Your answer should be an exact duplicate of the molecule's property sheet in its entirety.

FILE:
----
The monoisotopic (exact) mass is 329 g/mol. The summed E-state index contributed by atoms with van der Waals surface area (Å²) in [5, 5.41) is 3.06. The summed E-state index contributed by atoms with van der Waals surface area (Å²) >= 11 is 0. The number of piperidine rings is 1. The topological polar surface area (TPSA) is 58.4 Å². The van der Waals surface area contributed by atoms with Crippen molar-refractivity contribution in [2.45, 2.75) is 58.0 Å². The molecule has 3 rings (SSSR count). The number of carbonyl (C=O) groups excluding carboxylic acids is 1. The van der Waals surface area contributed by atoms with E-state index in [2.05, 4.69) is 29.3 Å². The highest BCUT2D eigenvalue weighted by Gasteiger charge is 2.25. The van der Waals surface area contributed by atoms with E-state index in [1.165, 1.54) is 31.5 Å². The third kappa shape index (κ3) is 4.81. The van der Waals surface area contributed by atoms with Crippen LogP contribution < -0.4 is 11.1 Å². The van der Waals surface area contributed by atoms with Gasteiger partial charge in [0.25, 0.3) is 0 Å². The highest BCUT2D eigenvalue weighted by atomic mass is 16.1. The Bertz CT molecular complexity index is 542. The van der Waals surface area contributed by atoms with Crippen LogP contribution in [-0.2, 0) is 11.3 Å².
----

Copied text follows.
The monoisotopic (exact) mass is 329 g/mol. The summed E-state index contributed by atoms with van der Waals surface area (Å²) in [5, 5.41) is 3.06. The summed E-state index contributed by atoms with van der Waals surface area (Å²) >= 11 is 0. The number of piperidine rings is 1. The topological polar surface area (TPSA) is 58.4 Å². The van der Waals surface area contributed by atoms with Crippen molar-refractivity contribution in [2.45, 2.75) is 58.0 Å². The molecule has 3 rings (SSSR count). The number of carbonyl (C=O) groups excluding carboxylic acids is 1. The van der Waals surface area contributed by atoms with E-state index in [2.05, 4.69) is 29.3 Å². The highest BCUT2D eigenvalue weighted by Gasteiger charge is 2.25. The van der Waals surface area contributed by atoms with E-state index in [1.165, 1.54) is 31.5 Å². The third kappa shape index (κ3) is 4.81. The van der Waals surface area contributed by atoms with Crippen LogP contribution < -0.4 is 11.1 Å². The van der Waals surface area contributed by atoms with Gasteiger partial charge in [0.25, 0.3) is 0 Å². The highest BCUT2D eigenvalue weighted by atomic mass is 16.1. The Bertz CT molecular complexity index is 542. The van der Waals surface area contributed by atoms with Crippen LogP contribution in [-0.2, 0) is 11.3 Å².